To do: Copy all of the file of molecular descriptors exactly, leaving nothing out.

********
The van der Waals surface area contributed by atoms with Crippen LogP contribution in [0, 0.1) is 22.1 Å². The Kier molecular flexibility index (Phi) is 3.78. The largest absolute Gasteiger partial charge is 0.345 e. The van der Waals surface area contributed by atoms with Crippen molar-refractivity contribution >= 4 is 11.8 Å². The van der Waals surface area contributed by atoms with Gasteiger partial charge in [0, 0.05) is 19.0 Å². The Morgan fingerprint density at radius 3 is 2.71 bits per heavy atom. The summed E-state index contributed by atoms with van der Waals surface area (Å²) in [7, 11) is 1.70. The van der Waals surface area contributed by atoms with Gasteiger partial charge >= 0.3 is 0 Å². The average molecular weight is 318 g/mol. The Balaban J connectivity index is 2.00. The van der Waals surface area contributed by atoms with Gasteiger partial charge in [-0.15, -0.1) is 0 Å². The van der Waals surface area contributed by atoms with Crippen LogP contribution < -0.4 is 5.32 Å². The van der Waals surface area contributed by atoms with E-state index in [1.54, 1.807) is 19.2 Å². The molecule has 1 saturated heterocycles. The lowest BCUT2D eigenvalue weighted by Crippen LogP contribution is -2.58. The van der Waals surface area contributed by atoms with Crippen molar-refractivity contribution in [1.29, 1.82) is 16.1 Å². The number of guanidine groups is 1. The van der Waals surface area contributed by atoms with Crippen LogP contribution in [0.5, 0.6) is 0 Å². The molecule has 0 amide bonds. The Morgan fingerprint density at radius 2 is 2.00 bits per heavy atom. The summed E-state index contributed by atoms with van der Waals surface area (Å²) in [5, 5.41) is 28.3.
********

The van der Waals surface area contributed by atoms with Crippen LogP contribution in [0, 0.1) is 22.1 Å². The Kier molecular flexibility index (Phi) is 3.78. The largest absolute Gasteiger partial charge is 0.345 e. The van der Waals surface area contributed by atoms with Crippen molar-refractivity contribution >= 4 is 11.8 Å². The van der Waals surface area contributed by atoms with Gasteiger partial charge in [0, 0.05) is 19.0 Å². The Morgan fingerprint density at radius 3 is 2.71 bits per heavy atom. The summed E-state index contributed by atoms with van der Waals surface area (Å²) in [7, 11) is 1.70. The van der Waals surface area contributed by atoms with Gasteiger partial charge >= 0.3 is 0 Å². The average molecular weight is 318 g/mol. The Balaban J connectivity index is 2.00. The van der Waals surface area contributed by atoms with Gasteiger partial charge in [-0.15, -0.1) is 0 Å². The van der Waals surface area contributed by atoms with Crippen LogP contribution < -0.4 is 5.32 Å². The van der Waals surface area contributed by atoms with E-state index in [1.54, 1.807) is 19.2 Å². The molecule has 1 saturated heterocycles. The lowest BCUT2D eigenvalue weighted by Crippen LogP contribution is -2.58. The van der Waals surface area contributed by atoms with Crippen molar-refractivity contribution in [1.29, 1.82) is 16.1 Å². The number of guanidine groups is 1. The van der Waals surface area contributed by atoms with Crippen LogP contribution in [0.5, 0.6) is 0 Å². The molecule has 0 amide bonds. The Morgan fingerprint density at radius 2 is 2.00 bits per heavy atom. The summed E-state index contributed by atoms with van der Waals surface area (Å²) in [5, 5.41) is 28.3.